My dad was a big man. That’s why, in high school, the football coach told him to try out for the team. W.A. (Weyman Alexander) loved the game. He earned a scholarship to play football at an engineering college where he was taught to print in sturdy, even capital letters. However, he was a liberal arts soul who earned a technical degree. He’s not the only person this has happened to and it wasn’t a bad thing. He was a first-string player and, after graduation, his career took him from teaching to insurance sales to the financial industry. One morning, I needed a note because I was late for school. He took a pen out of his pocket and wrote my note in beautiful, black flowing cursive. I was so surprised!
I was accustomed to his printing and had forgotten he could write in cursive too. Plus, I had never seen this pen. When I asked about it, he said, “Oh, it’s just a little something I bought for myself.” It would have been in character for him to let me try his pen, but I have no memory of writing with it. What I do remember is how the pen looked in his hand. I didn’t know it then, but his pen was a Montblanc.
Fast forward about ten years. My mother, Norma, and I were in Munich, Germany. W.A. had died. Norma had gone back to school, gotten a job and was dating Ted. During the trip, she had been looking for a gift to take to him. On our last day, we wandered into a store that sold Montblanc pens. At the time, I could converse with the salesperson in German about the pens and explain the differences to Norma. Ted became the happy recipient of a Montblanc.
Fast forward. Norma gave me money for my birthday. I purchased a turquoise Lamy Safari and ink cartridges and began practicing purple cursive.
Fast forward again. Ted had died and Norma asked me if there was anything of his I wanted. I remembered the pen. “Do you still have his Montblanc?”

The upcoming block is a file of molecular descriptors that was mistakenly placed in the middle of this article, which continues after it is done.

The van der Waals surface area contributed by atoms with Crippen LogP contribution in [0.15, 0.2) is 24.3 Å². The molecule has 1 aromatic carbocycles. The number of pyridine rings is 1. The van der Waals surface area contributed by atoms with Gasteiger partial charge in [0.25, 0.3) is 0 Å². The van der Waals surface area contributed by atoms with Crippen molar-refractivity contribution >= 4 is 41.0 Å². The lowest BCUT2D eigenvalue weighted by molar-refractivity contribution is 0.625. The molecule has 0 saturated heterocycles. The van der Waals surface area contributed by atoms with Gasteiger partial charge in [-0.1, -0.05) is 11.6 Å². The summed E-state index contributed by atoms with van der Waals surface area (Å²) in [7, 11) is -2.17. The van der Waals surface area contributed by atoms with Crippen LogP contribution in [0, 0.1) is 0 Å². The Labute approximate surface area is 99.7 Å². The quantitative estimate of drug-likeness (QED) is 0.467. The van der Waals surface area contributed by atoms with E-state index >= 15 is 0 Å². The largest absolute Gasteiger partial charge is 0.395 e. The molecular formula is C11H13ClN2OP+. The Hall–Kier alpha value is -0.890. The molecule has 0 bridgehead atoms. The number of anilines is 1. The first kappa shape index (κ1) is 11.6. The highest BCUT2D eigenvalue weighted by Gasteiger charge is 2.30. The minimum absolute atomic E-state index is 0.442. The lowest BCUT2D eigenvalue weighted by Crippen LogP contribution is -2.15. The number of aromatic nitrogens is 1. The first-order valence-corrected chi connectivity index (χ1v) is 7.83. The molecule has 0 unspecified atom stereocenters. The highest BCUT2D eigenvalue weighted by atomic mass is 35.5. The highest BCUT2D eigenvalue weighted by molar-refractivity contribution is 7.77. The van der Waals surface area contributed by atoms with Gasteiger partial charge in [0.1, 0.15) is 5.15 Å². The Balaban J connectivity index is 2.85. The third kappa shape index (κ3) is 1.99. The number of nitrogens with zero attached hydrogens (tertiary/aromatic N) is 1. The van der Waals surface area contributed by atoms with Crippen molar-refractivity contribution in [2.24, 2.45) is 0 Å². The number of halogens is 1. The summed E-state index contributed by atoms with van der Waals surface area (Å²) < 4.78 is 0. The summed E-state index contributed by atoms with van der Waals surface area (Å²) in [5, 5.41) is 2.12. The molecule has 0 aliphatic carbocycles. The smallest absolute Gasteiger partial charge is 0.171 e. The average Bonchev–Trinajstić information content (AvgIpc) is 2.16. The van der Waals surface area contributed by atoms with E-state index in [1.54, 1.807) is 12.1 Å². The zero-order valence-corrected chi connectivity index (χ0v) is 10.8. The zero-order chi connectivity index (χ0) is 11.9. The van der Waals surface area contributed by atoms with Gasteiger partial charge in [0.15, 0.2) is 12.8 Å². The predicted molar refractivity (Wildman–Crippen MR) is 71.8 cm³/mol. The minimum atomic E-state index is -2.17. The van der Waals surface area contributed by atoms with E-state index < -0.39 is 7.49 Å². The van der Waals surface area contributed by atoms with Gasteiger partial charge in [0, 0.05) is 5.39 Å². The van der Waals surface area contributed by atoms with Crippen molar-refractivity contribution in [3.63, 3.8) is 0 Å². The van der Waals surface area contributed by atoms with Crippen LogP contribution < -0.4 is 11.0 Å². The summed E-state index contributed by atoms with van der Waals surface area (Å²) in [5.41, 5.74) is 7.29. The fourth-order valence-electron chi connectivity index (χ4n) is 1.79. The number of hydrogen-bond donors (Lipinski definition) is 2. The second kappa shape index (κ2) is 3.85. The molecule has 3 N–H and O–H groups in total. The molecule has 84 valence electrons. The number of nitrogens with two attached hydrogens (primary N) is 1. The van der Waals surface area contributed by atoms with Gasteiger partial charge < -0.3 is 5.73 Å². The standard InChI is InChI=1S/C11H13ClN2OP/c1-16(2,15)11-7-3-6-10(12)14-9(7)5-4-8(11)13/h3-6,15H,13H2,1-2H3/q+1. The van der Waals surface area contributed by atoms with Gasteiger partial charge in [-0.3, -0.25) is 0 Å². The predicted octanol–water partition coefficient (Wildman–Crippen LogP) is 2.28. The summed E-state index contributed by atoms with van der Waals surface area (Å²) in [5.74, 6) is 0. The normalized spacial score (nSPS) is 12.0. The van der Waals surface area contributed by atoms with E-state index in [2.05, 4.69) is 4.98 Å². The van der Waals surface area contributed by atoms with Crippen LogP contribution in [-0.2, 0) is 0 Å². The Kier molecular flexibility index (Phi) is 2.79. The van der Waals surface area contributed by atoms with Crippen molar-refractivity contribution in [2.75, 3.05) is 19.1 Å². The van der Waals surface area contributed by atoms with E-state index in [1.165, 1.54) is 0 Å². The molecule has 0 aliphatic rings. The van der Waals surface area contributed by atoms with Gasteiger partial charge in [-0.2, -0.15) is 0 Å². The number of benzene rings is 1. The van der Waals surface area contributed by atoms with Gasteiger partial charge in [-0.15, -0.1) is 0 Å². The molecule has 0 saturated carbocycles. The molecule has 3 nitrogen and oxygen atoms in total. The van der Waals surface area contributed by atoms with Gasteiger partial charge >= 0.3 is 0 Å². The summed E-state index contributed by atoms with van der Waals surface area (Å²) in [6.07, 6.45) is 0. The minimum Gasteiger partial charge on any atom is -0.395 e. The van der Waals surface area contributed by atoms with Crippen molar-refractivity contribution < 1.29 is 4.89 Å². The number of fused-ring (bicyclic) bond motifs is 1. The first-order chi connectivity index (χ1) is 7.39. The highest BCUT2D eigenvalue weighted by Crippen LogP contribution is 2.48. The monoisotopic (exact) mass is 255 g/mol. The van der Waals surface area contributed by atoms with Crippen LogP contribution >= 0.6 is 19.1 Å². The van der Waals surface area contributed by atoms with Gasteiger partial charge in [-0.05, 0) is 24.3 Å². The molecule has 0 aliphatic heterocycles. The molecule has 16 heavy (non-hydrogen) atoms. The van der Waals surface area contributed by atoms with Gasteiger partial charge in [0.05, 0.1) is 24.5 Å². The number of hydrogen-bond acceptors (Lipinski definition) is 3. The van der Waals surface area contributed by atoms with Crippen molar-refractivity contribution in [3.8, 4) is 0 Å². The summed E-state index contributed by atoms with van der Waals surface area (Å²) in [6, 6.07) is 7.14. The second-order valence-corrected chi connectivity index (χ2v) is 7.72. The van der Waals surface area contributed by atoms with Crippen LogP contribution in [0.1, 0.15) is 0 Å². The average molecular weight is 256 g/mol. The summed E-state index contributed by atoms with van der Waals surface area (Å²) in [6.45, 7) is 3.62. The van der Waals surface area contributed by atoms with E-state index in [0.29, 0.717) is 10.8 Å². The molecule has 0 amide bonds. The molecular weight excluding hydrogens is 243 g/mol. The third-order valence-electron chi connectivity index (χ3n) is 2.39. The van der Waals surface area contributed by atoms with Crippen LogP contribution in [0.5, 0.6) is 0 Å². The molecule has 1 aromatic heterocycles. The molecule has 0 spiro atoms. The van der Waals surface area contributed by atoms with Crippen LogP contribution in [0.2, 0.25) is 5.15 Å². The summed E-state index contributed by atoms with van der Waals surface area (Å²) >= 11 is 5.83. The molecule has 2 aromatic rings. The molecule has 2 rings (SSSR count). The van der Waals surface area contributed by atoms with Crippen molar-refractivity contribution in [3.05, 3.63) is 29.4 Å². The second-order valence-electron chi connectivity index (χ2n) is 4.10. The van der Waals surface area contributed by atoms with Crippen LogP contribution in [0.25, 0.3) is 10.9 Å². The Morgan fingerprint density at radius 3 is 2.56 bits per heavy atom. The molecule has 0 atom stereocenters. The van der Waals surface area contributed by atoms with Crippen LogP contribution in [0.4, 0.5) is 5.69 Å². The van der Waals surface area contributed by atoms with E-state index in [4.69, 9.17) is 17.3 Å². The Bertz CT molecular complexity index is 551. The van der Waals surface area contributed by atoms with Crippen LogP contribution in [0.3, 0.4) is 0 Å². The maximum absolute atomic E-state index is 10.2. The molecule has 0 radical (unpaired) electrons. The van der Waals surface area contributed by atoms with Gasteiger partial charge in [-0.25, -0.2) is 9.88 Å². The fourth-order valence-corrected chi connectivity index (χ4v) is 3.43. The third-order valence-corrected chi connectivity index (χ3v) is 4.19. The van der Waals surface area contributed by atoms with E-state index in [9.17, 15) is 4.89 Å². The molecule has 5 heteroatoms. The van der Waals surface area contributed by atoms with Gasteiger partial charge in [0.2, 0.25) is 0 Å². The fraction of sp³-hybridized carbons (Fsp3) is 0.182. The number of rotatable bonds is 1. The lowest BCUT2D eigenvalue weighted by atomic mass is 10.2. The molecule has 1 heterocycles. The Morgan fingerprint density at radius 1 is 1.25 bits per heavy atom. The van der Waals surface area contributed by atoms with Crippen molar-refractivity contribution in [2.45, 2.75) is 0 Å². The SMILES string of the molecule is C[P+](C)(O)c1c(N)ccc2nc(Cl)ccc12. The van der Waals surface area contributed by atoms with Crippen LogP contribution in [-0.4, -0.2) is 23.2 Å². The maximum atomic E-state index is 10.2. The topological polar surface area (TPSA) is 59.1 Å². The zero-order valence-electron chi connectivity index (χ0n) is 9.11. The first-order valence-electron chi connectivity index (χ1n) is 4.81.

“Yes. It’s in my desk,” she said. I brought it home, and thanks to The Goulet Pen Company’s YouTube videos, I flushed it and filled it with Pelikan 4001 Turquoise ink.
A couple of months later, Norma called me. “Guess what? That pen you have isn’t Ted’s. It’s your dad’s.”
“How do you know?”
“Because I found Ted’s in his desk.”
“May I have it too?”
“Yes, I’ll bring it to you when I visit again.”
The piston in Ted’s Montblanc was stuck and I was having ink flow problems with W.A.’s pen. Fortunately, there is a Mont Blanc store in town. I took my pens there and found out several things: I possess two, vintage Montblanc Meisterstück (Masterpiece) pens, it’s best to use Mont Blanc ink and Ted’s pen required a necessary but easy repair.
After I got Ted’s pen back, I ordered a fountain pen stand for my desk. The care, maintenance and use of fountain pens is a fascinating learning curve. I write with mine every day. This means I literally hold memories in my hands: of two different but wonderful fathers and of my lovely, fiercely independent mother.
Since Norma’s death, I bought a clear TWSBI Eco fountain pen so I could enjoy seeing the golden brown color of J. Herbin Caroube de Chyrpe 1670 Anniversary ink. My Lamy still writes purple, Ted’s writes Mont Blanc Corn Poppy Red and W.A.’s writes Mont Blanc Royal Blue.
The other day, my husband said, “You have four fountain pens now. Is that enough?”
I smiled and pointed to my fountain pen stand; it holds eight. Four more to go. I wonder what memories they will bring into my hands?